There are two types of Free Kicks:

 

Direct Free Kick – A player can score by kicking the ball directly into the goal.

 

Indirect Free Kick – The ball must be touched by another player before it can go into the goal. 

 

You can tell whether the Free Kick is direct or indirect by watching the Center Referee. For an Indirect Free Kick the Center Referee will hold one arm straight up in the air until the second person touches the ball. No arm up, it’s a Direct Free Kick. In general, a Direct Free Kick comes from a contact foul or handball, you could say if it ends in “ing” such as kicking, tripping, it’s usually a Direct Kick. Everything else is an Indirect Free Kick. With a Free Kick the opposing team must stay at least 10 yards away from the ball until it is kicked. Plus, any player may kick the ball.

 

Advantage -  A referee will often delay calling a foul to see if the fouled team maintains "advantage" by yelling "play on" and sweeping his hands forward. Basically saying I saw the foul but do not want to take away your advantage, if the advantage does not develop he can bring the ball back and award a free kick. 

 

PENAL FOUL – The referee awards a Direct Free Kick to the other team at the point of infraction. The first six are called only if the referee considers them done carelessly, recklessly or with excessive force. A Penalty Kick (PK) is awarded if any of these are committed in their own penalty area.

1 - Kicking

2 - Tripping

3 - Jumping at

4 - Charging

5 - Striking

6 - Pushing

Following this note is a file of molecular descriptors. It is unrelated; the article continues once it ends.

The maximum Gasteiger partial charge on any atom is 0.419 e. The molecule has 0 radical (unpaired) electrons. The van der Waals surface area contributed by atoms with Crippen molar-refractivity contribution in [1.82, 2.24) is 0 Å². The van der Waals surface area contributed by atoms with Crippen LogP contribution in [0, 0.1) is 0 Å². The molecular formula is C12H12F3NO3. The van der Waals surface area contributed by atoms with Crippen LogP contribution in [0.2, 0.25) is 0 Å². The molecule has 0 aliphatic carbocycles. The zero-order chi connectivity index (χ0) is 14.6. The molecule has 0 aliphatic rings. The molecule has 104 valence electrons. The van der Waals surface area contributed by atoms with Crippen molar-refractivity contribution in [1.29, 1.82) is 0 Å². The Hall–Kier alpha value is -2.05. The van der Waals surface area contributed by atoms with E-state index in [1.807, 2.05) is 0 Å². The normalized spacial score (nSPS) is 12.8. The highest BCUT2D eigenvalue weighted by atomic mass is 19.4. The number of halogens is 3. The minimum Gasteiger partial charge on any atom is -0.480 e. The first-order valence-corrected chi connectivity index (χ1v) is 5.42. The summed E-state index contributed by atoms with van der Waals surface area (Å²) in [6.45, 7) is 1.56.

7 - Holding

8 - Spitting on or at a person

9 - Deliberately handling ball (Hand Ball)

10 - Contacting opponent before the ball in slide tackling

 

TECHNICAL FOUL – The referee awards an Indirect Free Kick to the other team at the point of infraction.

 

1 - Offside

2 - Preventing the opposing keeper from releasing the ball

3 - Impeding an opponent

4 - Keeper taking more than 6 seconds to release control

5 - Wasting time

6 - Keeper handling ball intentionally played by teammate

7 - Dangerous play effecting opponent such as a high kick

8 - Any offense not mentioned above where play is stopped for a caution (yellow) or ejection (red), 

 

MISCONDUCT

 

Yellow and red cards are used by the Center Referee to control the “tone” of the game. 

 

Cautions (yellow) and Disqualifications (ejections) (red) are issued (shown) in addition to the above listed fouls. A card can be issued if, in the opinion of the Referee, it was related to a foul that was committed in a “reckless” (yellow) or “excessive” (red) manner. A yellow card is referred to as a Caution; two yellow cards in the same game equals a red (Disqualification). A red card is a Disqualification (ejection) from the game without a replacement player. Additionally, coaches and bench players can be carded.